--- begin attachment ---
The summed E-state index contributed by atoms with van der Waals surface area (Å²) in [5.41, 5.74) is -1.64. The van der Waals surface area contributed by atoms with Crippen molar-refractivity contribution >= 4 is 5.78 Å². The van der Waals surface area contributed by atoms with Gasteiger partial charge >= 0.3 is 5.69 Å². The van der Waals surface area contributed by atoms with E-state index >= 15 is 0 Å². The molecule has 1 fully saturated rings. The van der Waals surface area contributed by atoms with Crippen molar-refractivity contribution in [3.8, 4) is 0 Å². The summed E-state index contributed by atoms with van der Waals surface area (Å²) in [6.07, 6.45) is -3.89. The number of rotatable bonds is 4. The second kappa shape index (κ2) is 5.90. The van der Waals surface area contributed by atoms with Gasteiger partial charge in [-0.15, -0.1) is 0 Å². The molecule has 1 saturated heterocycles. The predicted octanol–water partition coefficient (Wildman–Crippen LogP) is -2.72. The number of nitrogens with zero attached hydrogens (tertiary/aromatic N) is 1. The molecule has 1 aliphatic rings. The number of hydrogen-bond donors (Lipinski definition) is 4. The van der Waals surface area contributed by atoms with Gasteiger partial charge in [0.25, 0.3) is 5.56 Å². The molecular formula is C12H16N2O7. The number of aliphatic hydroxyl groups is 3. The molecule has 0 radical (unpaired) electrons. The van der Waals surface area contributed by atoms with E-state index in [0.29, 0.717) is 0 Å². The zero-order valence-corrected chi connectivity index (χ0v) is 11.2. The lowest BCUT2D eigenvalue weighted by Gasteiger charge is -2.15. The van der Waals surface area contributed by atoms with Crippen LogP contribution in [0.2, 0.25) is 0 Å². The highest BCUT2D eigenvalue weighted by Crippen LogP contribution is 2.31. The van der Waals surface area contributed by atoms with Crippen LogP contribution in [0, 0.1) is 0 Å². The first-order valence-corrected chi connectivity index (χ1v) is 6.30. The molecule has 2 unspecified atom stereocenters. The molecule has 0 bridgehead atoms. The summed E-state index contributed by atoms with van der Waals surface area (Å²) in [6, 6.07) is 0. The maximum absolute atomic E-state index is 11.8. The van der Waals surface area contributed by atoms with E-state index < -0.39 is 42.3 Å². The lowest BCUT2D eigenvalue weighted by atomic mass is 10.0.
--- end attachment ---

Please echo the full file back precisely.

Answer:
The summed E-state index contributed by atoms with van der Waals surface area (Å²) in [5.41, 5.74) is -1.64. The van der Waals surface area contributed by atoms with Crippen molar-refractivity contribution >= 4 is 5.78 Å². The van der Waals surface area contributed by atoms with Gasteiger partial charge >= 0.3 is 5.69 Å². The van der Waals surface area contributed by atoms with E-state index >= 15 is 0 Å². The molecule has 1 fully saturated rings. The van der Waals surface area contributed by atoms with Crippen molar-refractivity contribution in [3.8, 4) is 0 Å². The summed E-state index contributed by atoms with van der Waals surface area (Å²) in [6.07, 6.45) is -3.89. The number of rotatable bonds is 4. The second kappa shape index (κ2) is 5.90. The van der Waals surface area contributed by atoms with Gasteiger partial charge in [-0.15, -0.1) is 0 Å². The molecule has 1 saturated heterocycles. The predicted octanol–water partition coefficient (Wildman–Crippen LogP) is -2.72. The number of nitrogens with zero attached hydrogens (tertiary/aromatic N) is 1. The molecule has 1 aliphatic rings. The number of hydrogen-bond donors (Lipinski definition) is 4. The van der Waals surface area contributed by atoms with Gasteiger partial charge in [0.25, 0.3) is 5.56 Å². The molecular formula is C12H16N2O7. The number of aliphatic hydroxyl groups is 3. The molecule has 0 radical (unpaired) electrons. The van der Waals surface area contributed by atoms with E-state index in [0.29, 0.717) is 0 Å². The zero-order valence-corrected chi connectivity index (χ0v) is 11.2. The lowest BCUT2D eigenvalue weighted by Gasteiger charge is -2.15. The van der Waals surface area contributed by atoms with Crippen LogP contribution in [0.2, 0.25) is 0 Å². The highest BCUT2D eigenvalue weighted by Crippen LogP contribution is 2.31. The van der Waals surface area contributed by atoms with Crippen LogP contribution in [0, 0.1) is 0 Å². The first-order valence-corrected chi connectivity index (χ1v) is 6.30. The molecule has 2 unspecified atom stereocenters. The molecule has 0 bridgehead atoms. The summed E-state index contributed by atoms with van der Waals surface area (Å²) in [6, 6.07) is 0. The maximum absolute atomic E-state index is 11.8. The van der Waals surface area contributed by atoms with E-state index < -0.39 is 42.3 Å². The lowest BCUT2D eigenvalue weighted by atomic mass is 10.0.